Fill your resolution list with easy, good-for-you goals. Take small steps to achieve them over time.

There is a sign near my house that displays different phrases almost every week. Some are comical, others are inspiring. It currently hosts, “Old ways won’t open new doors.” With the new year approaching, this is rather advantageous. Of course, it was probably intentional.

On Tuesday, we start another trip around the sun. Like countless other people, I have been considering my resolutions for 2019.

I’ve made them every year. I’ve set health, financial and general life goals for as long as I can remember. I am sad to admit, I am one of the 80 percent that never follows through.

The first few days are great. I drink more water, go for walks and avoid the drive-thrus. But in the age of instant gratification, I quit when I do not see immediate results. Why try, when my switch from fast food to vegetables made no difference?

There are quite a few flaws to my approach; similar mistakes that my fellow 80 percenters also make. First, most of the changes I want to implement use a negative language. “I will stop drinking soda” is a frequent flyer for me, but research shows that taking a more positive approach is more successful. Instead of stopping something, I should begin something. “I will start drinking more water.”

Amazing what rephrasing can change.

My desire for instant gratification also contributes to my lack of success. Change takes time. A 2009 study at University College London found that it takes up to 66 days to form new habits, meaning I have to keep up my new habit until at least March 8. We have years of habits we seek to change in just a few days, which almost immediately sets us up for failure. Change takes time and a lot of work. You have to drink the water, eat the fruit and save the money every day until these adjustments become second nature.

Perhaps the biggest obstacle is choosing resolutions that are too broad. Transformation isn’t done in large bites, but in small steps that add up to success.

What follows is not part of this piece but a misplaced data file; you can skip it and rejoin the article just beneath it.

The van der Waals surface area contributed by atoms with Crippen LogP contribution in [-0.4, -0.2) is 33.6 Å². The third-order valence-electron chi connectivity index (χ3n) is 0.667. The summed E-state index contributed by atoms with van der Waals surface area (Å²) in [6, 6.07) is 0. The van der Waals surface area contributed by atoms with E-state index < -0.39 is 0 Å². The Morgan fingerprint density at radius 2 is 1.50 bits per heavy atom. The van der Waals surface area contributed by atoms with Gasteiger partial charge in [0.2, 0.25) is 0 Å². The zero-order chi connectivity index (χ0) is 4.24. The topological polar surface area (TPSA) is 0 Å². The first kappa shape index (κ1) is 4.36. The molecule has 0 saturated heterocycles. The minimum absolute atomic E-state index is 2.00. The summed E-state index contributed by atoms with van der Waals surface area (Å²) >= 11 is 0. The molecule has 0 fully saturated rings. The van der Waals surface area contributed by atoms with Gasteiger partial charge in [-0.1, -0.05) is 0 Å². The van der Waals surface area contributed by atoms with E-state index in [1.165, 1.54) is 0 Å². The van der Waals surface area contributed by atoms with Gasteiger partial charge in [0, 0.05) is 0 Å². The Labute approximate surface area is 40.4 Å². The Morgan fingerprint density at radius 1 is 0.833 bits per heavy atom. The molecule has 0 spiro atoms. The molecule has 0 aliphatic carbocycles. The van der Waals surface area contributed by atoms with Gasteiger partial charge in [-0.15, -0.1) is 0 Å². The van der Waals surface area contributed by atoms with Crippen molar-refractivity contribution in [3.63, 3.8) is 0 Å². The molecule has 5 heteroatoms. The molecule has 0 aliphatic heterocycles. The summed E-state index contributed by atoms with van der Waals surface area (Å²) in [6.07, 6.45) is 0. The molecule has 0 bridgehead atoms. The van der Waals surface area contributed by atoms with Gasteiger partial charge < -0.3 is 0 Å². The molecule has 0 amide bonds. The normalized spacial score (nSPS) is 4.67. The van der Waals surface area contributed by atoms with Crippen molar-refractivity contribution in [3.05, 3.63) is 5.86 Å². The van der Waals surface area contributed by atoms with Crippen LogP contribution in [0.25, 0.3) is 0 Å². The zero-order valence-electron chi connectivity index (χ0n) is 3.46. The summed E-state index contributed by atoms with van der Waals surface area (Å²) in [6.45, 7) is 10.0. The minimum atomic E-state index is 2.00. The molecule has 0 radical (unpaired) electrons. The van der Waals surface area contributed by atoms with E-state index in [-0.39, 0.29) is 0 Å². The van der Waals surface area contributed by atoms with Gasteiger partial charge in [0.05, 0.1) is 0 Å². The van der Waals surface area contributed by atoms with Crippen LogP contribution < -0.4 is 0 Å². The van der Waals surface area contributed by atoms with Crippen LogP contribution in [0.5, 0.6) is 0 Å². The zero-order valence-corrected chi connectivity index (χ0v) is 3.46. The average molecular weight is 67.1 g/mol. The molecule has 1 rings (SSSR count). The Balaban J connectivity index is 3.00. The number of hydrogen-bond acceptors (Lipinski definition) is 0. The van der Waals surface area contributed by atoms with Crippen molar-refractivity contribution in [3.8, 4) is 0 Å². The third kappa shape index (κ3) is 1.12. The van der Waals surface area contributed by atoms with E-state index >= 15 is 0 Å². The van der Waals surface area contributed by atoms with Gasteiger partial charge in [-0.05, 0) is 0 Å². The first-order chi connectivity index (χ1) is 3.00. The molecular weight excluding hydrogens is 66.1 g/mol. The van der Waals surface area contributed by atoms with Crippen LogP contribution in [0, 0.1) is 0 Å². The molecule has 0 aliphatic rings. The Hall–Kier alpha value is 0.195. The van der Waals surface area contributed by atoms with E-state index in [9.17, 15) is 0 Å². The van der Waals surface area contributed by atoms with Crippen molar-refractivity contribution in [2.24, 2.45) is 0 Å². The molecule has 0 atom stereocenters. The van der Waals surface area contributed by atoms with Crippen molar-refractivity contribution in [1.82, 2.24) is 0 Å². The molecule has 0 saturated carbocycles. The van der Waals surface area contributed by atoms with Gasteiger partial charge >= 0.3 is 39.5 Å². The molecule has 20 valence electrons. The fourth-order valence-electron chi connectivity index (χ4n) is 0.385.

Instead of “I will save money,” focusing on narrower changes can lead to a more favorable outcome. “I will save $5 every day instead of buying a coffee” is far more specific and achievable.

Include your family in your resolutions. It’s easier to achieve goals when you have people in your corner. Involve your kids and help them decide on their own resolutions. Want to read more? Read to your kids. Better yet, help them read to you. Limiting social media? Restrict screen time for your kids as well. Want to be more active? Find activities and destinations in your area. Visit the library, walk through historic downtown Oakland, go to one of the numerous farmers markets in our area. Our county is full of resources. You’re reading one of them now.

You do not have to change everything. Honestly, you don’t have to change at all. But if you choose to make new year resolutions, choose something important to you. Write it down. Conquer one at a time. And take small steps every day to achieve your dreams.

Erica Welch is the special sections editor and community reporter for The News-Review. She can be reached at ewelch@nrtoday.com or 541-957-4218.

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Community Reporter

Erica Welch is the special sections editor for The News-Review and a native Roseburgian. She is an alumni of Roseburg High School, Umpqua Community College and Western Oregon University. She can be reached at ewelch@nrtoday.com or 541-957-4218.

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